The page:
I noticed that I had parked the GSA on it's center stand facing uphill with a slight camber to the right. I grabbed the 500+ pound bike and tried to yank it uphill to get it off the stand but it didn't budge. I thought about asking one of the other riders to help me, but I decided I would try one more time. I leaned into it and propelled the bike off its stand. It landed with a thud and the shock compressed and recoiled. The only problem was that it shot away from me due to the camber of the hill. The bike tipped over and struck another bike. I watched in what seemed to be slow motion as it fell over despite all my effort to keep it upright. I was embarrassed and pissed at the same time. I picked up the bike...fortunately the only thing damaged was my ego and attitude. It put me in a terrible mood.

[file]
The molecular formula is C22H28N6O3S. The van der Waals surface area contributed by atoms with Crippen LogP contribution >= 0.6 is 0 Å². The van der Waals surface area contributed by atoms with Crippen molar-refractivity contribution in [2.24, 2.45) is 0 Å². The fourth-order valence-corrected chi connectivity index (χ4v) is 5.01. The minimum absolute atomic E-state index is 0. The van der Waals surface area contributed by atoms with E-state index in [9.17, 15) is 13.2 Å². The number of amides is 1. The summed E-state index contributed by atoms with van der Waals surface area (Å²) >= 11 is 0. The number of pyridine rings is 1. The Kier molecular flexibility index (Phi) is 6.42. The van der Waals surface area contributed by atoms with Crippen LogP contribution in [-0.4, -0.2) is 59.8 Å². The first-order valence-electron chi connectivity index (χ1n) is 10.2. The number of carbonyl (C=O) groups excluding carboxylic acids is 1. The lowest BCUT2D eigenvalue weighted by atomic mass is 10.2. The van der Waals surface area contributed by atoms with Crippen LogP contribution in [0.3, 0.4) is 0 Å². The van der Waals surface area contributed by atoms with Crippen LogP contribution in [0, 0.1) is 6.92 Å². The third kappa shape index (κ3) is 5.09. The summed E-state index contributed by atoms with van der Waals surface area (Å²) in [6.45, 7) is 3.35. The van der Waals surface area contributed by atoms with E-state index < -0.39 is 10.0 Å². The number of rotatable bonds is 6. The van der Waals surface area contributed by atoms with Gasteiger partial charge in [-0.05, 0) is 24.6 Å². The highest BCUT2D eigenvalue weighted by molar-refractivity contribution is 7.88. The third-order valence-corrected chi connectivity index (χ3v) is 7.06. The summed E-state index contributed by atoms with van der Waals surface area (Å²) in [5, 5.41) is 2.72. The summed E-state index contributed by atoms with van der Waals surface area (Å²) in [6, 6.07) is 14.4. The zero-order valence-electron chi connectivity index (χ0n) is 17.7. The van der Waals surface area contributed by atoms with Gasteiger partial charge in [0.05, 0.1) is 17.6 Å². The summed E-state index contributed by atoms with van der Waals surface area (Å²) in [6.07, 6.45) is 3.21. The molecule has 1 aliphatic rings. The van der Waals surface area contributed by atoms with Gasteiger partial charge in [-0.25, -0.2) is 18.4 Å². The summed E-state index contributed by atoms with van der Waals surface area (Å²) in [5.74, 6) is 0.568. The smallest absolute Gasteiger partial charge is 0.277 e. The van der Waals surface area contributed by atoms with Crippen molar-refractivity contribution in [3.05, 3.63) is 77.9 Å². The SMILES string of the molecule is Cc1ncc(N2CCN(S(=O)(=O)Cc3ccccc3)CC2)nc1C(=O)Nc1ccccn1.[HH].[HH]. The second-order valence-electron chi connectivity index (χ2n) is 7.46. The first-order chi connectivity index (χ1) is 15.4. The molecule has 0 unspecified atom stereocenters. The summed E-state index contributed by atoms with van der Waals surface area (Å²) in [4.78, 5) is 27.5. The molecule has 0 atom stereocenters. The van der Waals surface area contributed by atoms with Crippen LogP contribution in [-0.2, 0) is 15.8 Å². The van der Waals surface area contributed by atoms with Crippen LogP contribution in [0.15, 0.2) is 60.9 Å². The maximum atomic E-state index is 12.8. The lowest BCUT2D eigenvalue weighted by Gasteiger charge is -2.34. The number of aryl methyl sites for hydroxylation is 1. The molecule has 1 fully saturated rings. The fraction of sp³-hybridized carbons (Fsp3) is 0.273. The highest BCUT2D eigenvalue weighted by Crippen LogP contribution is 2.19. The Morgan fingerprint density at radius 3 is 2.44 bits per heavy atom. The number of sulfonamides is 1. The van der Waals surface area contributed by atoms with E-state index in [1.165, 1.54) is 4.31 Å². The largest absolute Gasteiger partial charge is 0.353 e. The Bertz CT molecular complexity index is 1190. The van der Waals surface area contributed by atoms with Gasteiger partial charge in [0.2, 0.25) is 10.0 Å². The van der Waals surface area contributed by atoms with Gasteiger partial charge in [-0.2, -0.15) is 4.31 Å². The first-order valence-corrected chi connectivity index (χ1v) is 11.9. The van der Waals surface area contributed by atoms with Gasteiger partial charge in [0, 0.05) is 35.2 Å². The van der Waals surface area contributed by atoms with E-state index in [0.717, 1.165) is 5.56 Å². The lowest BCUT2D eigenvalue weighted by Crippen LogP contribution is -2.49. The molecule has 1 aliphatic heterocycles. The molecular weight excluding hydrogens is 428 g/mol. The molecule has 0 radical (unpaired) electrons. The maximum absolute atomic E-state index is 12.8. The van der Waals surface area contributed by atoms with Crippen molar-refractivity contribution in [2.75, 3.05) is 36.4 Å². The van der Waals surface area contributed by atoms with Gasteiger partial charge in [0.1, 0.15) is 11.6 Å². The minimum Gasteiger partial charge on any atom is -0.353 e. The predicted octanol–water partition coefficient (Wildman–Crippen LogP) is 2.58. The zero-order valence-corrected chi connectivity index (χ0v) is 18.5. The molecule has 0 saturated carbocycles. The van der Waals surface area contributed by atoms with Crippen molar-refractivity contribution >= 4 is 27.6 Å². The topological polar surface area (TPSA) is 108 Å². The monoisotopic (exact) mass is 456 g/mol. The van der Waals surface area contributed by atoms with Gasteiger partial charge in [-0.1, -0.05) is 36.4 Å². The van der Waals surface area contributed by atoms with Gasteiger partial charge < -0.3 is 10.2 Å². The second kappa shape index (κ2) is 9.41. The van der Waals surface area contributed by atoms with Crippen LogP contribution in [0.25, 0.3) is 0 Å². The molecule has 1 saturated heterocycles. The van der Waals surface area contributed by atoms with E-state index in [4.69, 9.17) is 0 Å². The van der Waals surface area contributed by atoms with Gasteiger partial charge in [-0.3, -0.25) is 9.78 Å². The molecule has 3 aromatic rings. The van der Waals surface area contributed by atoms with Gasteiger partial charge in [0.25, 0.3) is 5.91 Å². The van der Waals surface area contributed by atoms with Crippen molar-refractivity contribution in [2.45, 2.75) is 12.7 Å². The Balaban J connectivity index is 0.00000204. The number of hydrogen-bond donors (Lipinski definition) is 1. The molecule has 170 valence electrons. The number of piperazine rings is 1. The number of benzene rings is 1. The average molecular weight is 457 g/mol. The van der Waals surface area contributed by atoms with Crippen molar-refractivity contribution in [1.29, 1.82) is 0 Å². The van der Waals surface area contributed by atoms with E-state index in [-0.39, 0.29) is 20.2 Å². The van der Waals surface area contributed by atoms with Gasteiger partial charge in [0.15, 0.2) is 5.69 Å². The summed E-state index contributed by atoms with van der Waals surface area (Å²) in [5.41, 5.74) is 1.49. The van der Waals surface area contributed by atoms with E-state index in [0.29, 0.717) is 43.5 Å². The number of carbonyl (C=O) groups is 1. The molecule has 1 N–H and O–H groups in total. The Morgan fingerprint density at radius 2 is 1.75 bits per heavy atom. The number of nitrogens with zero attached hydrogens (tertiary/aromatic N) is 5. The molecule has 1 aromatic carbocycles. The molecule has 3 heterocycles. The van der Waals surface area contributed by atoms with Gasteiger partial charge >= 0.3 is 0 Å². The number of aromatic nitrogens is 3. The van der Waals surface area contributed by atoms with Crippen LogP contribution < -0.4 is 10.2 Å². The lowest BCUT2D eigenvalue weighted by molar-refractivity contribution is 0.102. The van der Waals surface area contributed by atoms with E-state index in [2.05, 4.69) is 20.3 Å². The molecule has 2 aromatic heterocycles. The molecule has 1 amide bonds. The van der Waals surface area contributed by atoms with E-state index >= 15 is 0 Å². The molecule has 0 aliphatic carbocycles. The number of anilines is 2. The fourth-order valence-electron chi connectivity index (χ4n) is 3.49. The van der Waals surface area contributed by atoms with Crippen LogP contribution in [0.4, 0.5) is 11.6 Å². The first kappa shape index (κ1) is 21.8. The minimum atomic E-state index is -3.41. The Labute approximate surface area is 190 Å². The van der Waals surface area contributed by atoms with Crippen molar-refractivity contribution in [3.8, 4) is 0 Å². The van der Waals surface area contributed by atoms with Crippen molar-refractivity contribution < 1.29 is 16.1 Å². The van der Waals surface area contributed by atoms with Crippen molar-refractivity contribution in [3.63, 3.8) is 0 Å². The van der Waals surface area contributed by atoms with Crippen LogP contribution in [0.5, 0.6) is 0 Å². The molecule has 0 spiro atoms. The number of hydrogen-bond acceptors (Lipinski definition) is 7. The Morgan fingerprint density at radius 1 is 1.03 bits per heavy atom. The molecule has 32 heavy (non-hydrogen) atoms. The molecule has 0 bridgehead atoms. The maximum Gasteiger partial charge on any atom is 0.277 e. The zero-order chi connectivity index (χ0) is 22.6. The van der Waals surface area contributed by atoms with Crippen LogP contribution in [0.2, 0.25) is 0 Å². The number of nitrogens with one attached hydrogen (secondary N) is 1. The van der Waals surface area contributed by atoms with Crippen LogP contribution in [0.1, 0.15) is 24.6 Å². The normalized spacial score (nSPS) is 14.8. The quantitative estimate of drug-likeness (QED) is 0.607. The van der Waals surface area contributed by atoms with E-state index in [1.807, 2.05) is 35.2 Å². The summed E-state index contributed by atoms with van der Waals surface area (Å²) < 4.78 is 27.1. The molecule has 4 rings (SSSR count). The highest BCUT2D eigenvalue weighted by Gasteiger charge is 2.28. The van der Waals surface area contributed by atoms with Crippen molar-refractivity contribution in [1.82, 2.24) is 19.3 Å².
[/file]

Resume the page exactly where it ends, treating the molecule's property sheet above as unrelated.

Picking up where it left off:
I hit the road for the 90 mile ride to the Nambian border. I could not stop thinking about how I had dropped my bike in a frickin' gravel parking lot in front of Charley. By the time I arrived at the border, my mood was back in full swing, and my excitement had returned.
The temps were pushing the mid 90's as I huddled into an un-airconditioned office with all of my riding gear. To make matters worse, there were many families traveling with screaming babies waiting in line with us. I kept telling myself that this was all part of the experience, but in reality I just wanted to clear the border, and hit the open road.
It was amazing how everything seemed to change at the border.
The landscape shifted to a more lunar, desert landscape, the climate shifted slightly, the smells changed, and there was even a change in the road conditions. After about an hour or so, we were leaving South Africa and looking forward to Namibia with its promises of vast, wide open vistas and fast gravel roads. It did not disappoint!
We stayed at a great little lodge on the Orange River that night.
It turned out to be one of the greatest nights of the entire trip. We checked into our huts and then proceeded to the bar for a few Windhoek Lagers.